The way in which the hormone leptin, an important regulator of metabolism and body weight, interacts with a key receptor in the brain has been determined by researchers at the University of Michigan.
Leptin is a hormone secreted by fat tissue that has been of interest for researchers in obesity and Type 2 diabetes since it was discovered in 1995. Like insulin, leptin is part of a regulatory network that controls intake and expenditure of energy in the body, and a lack of leptin or resistance to it has been linked to obesity in people.
Although there can be several complex reasons behind leptin resistance, in some cases the underlying cause is malfunction of the leptin receptor in the brain. An understanding of how leptin and its receptor interact could lead to new treatments for obesity and metabolic disorders, but the structure of this signaling complex has evaded researchers for years.
Georgios Skiniotis, a faculty member at the Life Sciences Institute and assistant professor in biological chemistry at the U-M Medical School, employed electron microscopy to obtain the first picture of the interaction between leptin and its receptor.
Skiniotis also traced similarities between the leptin receptor and other receptors of the same family, which may provide insight into new targets for treatment of other hormone-related diseases.
"It is exciting not only because it might help with developing new drugs," Skiniotis said. "We now better understand the design and mechanisms of signaling through this class of receptors, which brings us to a whole new set of intriguing questions."
In the paper "Ligand-Induced Architecture of the Leptin Receptor Signaling Complex," published electronically ahead of print on Oct. 11 in Molecular Cell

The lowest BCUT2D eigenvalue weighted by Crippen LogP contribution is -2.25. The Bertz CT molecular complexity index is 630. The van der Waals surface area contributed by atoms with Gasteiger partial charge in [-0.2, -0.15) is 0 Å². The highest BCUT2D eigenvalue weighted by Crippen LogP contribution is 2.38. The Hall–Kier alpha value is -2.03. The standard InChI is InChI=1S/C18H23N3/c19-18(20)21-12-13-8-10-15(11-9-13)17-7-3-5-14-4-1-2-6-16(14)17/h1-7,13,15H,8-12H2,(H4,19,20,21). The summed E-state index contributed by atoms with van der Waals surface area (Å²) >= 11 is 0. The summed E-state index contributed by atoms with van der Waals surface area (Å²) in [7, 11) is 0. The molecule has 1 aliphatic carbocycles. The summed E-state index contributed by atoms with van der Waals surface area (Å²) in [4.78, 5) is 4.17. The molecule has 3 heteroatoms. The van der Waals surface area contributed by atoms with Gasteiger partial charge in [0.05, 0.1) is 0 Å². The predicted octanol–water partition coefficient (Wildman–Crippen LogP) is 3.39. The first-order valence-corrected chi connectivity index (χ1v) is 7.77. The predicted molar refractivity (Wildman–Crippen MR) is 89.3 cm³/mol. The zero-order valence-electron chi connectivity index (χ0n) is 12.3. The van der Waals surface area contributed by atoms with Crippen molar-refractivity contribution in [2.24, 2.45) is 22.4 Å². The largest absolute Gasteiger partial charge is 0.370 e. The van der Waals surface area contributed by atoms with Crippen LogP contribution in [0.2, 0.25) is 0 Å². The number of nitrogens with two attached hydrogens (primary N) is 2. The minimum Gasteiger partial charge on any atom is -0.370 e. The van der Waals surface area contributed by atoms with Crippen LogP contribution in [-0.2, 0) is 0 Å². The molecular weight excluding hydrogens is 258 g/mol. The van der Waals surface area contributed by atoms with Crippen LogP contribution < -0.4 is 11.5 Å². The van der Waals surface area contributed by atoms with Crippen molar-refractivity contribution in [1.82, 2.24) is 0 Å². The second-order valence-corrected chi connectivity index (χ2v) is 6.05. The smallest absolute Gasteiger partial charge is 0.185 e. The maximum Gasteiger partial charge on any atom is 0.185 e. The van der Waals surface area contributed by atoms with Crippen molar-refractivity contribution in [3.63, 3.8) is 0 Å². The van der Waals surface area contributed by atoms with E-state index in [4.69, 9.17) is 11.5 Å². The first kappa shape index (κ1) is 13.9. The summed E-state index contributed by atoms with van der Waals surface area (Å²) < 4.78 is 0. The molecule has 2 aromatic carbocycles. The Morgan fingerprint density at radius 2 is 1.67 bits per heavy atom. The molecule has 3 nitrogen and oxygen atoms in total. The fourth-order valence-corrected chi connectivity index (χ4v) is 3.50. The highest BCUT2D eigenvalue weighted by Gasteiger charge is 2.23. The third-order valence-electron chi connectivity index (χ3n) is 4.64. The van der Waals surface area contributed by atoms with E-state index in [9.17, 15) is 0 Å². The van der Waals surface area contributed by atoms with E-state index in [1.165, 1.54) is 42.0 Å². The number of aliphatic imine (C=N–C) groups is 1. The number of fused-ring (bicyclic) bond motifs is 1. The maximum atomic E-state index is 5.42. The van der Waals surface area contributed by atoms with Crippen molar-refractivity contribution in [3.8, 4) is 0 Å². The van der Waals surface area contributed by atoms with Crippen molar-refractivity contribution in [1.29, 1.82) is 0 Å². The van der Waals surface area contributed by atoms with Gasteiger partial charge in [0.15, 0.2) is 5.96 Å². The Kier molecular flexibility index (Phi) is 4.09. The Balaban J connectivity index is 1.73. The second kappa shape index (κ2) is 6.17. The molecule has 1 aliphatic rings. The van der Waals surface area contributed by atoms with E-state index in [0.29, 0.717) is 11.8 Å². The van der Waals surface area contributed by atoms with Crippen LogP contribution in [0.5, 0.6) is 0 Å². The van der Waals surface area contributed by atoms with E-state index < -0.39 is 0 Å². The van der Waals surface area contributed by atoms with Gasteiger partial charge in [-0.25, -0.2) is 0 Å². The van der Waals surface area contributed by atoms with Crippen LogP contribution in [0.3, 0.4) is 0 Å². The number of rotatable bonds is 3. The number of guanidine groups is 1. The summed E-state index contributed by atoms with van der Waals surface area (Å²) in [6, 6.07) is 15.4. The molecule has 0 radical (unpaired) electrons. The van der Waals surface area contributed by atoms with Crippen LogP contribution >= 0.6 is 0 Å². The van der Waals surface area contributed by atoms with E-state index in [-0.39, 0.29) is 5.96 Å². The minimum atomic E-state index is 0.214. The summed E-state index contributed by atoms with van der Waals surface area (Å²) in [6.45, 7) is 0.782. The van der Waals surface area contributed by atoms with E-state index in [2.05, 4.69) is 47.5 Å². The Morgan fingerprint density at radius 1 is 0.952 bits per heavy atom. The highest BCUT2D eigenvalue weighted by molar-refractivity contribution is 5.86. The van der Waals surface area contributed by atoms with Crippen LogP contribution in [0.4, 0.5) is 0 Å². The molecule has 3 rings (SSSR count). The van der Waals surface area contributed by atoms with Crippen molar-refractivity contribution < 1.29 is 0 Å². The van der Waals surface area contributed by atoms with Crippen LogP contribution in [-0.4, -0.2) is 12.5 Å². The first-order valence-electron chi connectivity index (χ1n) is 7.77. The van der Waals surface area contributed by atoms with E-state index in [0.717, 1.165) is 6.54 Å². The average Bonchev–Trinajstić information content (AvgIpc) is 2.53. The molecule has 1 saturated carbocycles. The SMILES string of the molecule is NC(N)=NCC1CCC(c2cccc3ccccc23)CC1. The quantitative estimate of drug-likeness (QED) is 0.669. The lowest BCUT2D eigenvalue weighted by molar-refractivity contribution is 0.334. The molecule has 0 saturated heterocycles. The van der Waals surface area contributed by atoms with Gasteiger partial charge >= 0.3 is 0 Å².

, Skiniotis and his co-authors explain how the receptor is formed by two hinged legs that can swivel until they encounter leptin, which binds to the legs and makes them rigid.
Once the two legs of a receptor become rigid by binding to leptin, they signal to an enzyme called the Janus kinase. A number of drugs have been studied for treatments related to the Janus kinases; inhibiting it may lead to improvement of conditions like rheumatoid arthritis, psoriasis and metabolic disorders that are linked to inflammation.
Alan Saltiel, director of the Life Sciences Institute and a widely cited researcher who works on diabetes, obesity and metabolic disorders, sees a range of possibilities in the work of Skiniotis.
"This study may help solve an important issue we've been struggling with for some time," he said. "Since leptin is a master regulator of appetite, understanding why resistance to its effects develops in obesity has been a major obstacle to discovering new drugs for obesity and diabetes. Developing a clear picture of how leptin can bind to its receptor may be the first step in overcoming leptin resistance."